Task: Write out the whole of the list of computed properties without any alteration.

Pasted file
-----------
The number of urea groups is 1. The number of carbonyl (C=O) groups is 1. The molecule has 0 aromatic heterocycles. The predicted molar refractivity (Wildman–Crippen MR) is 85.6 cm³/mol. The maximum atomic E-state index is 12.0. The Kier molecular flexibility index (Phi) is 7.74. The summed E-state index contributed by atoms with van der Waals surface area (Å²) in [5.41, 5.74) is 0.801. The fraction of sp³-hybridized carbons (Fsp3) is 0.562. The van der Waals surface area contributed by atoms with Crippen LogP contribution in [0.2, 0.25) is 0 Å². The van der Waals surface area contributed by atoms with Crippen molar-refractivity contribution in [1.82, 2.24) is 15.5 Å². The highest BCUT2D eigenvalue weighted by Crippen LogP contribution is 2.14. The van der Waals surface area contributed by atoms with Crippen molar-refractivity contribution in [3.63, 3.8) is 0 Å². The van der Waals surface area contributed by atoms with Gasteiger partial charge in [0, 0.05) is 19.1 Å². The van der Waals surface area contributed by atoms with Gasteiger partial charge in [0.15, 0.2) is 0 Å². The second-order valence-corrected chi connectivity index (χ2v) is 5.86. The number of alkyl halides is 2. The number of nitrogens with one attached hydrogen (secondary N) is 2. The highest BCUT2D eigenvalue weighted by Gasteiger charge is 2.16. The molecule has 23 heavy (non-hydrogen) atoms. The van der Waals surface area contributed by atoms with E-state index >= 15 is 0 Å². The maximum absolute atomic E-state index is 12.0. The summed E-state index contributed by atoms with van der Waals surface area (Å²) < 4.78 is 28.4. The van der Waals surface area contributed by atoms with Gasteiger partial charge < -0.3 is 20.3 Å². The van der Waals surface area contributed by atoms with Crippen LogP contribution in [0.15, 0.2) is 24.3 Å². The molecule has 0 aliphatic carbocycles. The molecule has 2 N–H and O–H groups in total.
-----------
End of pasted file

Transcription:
The number of urea groups is 1. The number of carbonyl (C=O) groups is 1. The molecule has 0 aromatic heterocycles. The predicted molar refractivity (Wildman–Crippen MR) is 85.6 cm³/mol. The maximum atomic E-state index is 12.0. The Kier molecular flexibility index (Phi) is 7.74. The summed E-state index contributed by atoms with van der Waals surface area (Å²) in [5.41, 5.74) is 0.801. The fraction of sp³-hybridized carbons (Fsp3) is 0.562. The van der Waals surface area contributed by atoms with Crippen LogP contribution in [0.2, 0.25) is 0 Å². The van der Waals surface area contributed by atoms with Crippen molar-refractivity contribution in [1.82, 2.24) is 15.5 Å². The highest BCUT2D eigenvalue weighted by Crippen LogP contribution is 2.14. The van der Waals surface area contributed by atoms with Crippen molar-refractivity contribution in [3.63, 3.8) is 0 Å². The van der Waals surface area contributed by atoms with Gasteiger partial charge in [0, 0.05) is 19.1 Å². The van der Waals surface area contributed by atoms with Gasteiger partial charge in [0.15, 0.2) is 0 Å². The second-order valence-corrected chi connectivity index (χ2v) is 5.86. The number of alkyl halides is 2. The number of nitrogens with one attached hydrogen (secondary N) is 2. The highest BCUT2D eigenvalue weighted by Gasteiger charge is 2.16. The molecule has 23 heavy (non-hydrogen) atoms. The van der Waals surface area contributed by atoms with E-state index >= 15 is 0 Å². The maximum absolute atomic E-state index is 12.0. The summed E-state index contributed by atoms with van der Waals surface area (Å²) < 4.78 is 28.4. The van der Waals surface area contributed by atoms with Gasteiger partial charge < -0.3 is 20.3 Å². The van der Waals surface area contributed by atoms with Crippen LogP contribution in [0.15, 0.2) is 24.3 Å². The molecule has 0 aliphatic carbocycles. The molecule has 2 N–H and O–H groups in total.